Slant Magazine's Scores

For 3,788 reviews, this publication has graded:
  • 33% higher than the average critic
  • 2% same as the average critic
  • 65% lower than the average critic
On average, this publication grades 8.7 points lower than other critics. (0-100 point scale)
Average Movie review score: 54
Highest review score: 100 House of Pleasures
Lowest review score: 0 Nothing Bad Can Happen
Score distribution:
3788 movie reviews
  1. The near-surgical precision with which Yorgos Lanthimos approaches the most surreal of conceits turns out to be a double-edged sword.
  2. Tsai Ming-liang's debut makes one yearn for an alternative reality where it, not Pulp Fiction, became the beacon of '90s independent filmmaking.
  3. Striking throughout are the seemingly caught-on-the-wing moments that subtly enrichen the film’s characterizations.
  4. Like the original cast’s best movie, The Wrath of Khan, this Star Trek essentially turns out to be a war film, with the occasional philosophical timeout to discuss love, friendship, and duty until the next bone-crunching fistfight or multi-weapon rumble with the Romulans. But Bana’s villain lacks the wit and corny majesty of Ricardo Montalban’s.
    • 82 Metascore
    • 75 Critic Score
    Noah Baumbach's film feels like too perfect a portrait of quarter-life malady, down to the rushed redemptive endnotes and Greta Gerwig's idealized heroine.
  5. An acutely felt, altogether devastating family drama as intimate and affecting as it is sprawling and untamed.
  6. The endless scenes of burning buildings and macho posturing merely provide an action-driven context for the filmmakers to deal with more personal topics like loneliness and resiliency.
    • 82 Metascore
    • 75 Critic Score
    Tobias Lindholm's hostage-negotiation drama that wields its verité style for maximum tension.
  7. Steve Coogan and Rob Brydon's shtick - a relentless verbal sparring comprised of dueling impressions, poetry recitations, absurdist riffing, and comic one-upmanship - works best in small doses.
  8. Given the film's early promise, it's unfortunate how it turns into a largely reductive Freudian character piece in which the main character has to come to terms with his old man.
  9. Every moment in writer-director Grímur Hákonarson's strange and wonderful film is imbued with mystery and revealing dignity.
  10. Throughout, director Penny Lane strings together telling incidents and anecdotes with a light touch.
  11. The film has an artisanal intensity that prevents it from turning into a smug and predictable exercise in political revision.
  12. Joseph Cedar's Footnote is a sour, rather unpleasant affair that hinges on acts of Jews behaving badly.
  13. The screenwriter's signature verbal-diarrhetic dialogue allows for a nonstop blaring of actorly chops that, like the movie at large, is nothing if not committed.
  14. The bloat and heft of Marley's narrative scope leaves the viewer awash in a sea of historical "facts" with very little sense of the human experience behind the curtain of celebrity.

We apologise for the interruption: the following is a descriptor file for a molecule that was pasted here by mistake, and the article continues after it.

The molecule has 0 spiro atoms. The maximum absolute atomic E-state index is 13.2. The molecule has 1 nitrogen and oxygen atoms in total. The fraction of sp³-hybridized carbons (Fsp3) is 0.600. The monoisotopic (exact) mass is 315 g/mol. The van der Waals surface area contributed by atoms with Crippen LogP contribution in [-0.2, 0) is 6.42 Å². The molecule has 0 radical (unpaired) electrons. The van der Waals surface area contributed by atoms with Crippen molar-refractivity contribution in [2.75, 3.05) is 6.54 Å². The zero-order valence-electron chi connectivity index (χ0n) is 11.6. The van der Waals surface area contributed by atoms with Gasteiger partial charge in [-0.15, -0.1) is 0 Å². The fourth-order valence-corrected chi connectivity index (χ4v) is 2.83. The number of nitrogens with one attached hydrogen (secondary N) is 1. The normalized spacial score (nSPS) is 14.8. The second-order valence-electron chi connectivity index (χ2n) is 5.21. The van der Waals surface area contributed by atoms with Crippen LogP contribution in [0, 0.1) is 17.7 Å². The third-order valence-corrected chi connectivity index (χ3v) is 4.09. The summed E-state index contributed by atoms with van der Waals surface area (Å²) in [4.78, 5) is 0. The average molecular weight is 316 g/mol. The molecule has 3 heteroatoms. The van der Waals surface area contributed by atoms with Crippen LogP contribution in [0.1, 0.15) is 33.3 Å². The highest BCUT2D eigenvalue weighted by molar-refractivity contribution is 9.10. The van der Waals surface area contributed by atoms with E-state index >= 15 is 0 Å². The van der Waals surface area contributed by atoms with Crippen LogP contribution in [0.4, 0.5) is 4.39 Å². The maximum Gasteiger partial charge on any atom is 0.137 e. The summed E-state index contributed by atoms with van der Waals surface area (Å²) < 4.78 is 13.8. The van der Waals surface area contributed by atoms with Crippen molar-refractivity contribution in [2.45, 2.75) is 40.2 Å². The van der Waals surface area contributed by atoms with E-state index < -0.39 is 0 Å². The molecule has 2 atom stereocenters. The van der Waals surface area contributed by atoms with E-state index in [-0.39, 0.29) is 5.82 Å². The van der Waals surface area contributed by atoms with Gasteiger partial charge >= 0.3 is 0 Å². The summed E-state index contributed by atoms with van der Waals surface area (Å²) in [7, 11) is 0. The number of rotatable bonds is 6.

• 82 Metascore
    • 88 Critic Score
    For Carl Dreyer, to film a miracle took a single shot; for Bruno Dumont, a whole film. In Le Havre, Aki Kaurismäki needs four shots to capture his - and what an ordinary event it is!
  15. This arc may sound particularly familiar on paper, but To Be Heard finds the unique passions and heartaches in all three stories, allowing the viewer to become invested in whatever outcome befalls each subject.
  16. Ciro Guerra's excesses in arthouse symmetry tend to arrive in the service of a just and angry correctivism.
  17. It does lightly suggest scintillating questions about the responsibility artists have in reflecting current political moments in their music.
  18. A serviceable primer on the digital-celluloid divide in commercial cinema, if a bit unwieldy in scope and in danger of being made obsolete by the next version of the RED camera.
    • 82 Metascore
    • 88 Critic Score
    A marvelously elastic storyteller, a dry wit, and a Rivettean anti-determinist, the Chilean auteur Raúl Ruiz is fascinated by narratives that dilate from within, images seemingly full of secret passageways, and fabulists who collect tales like toys.
  19. It's as if Carlos Saura were calling the bluff of spectacle-oriented narrative cinema that necessitates excusing its excesses with characters and plotting.
  20. The film's 90 minutes are a disorienting cyclone of destructive incidents and propulsive energy.
  21. Ira Sachs's push for heartrending poetry makes it clear that the film is putting too fine a gloss on the acute pains of one small tragedy.
  22. Pablo Larraín has captured Pablo Neruda in all of his pomposity, pretense, courage, and undeniable genius.
  23. Pablo Berger digs for emotional intensity in his gothic retelling of Snow White and only uncovers layers of gloss.
  24. Nuri Bilge Ceylan has to be the least kinetic of working filmmakers - and not simply in the sense of static camerawork or lack of narrative momentum.
  25. Alain Guiraudie's film portrays cruising as a danger-seeking and astoundingly repetitive affair, intimately linked to death itself.
  26. Denis Villeneuve's film views life in the age of the modern-day drug war as an ever-crescendoing existential nightmare.

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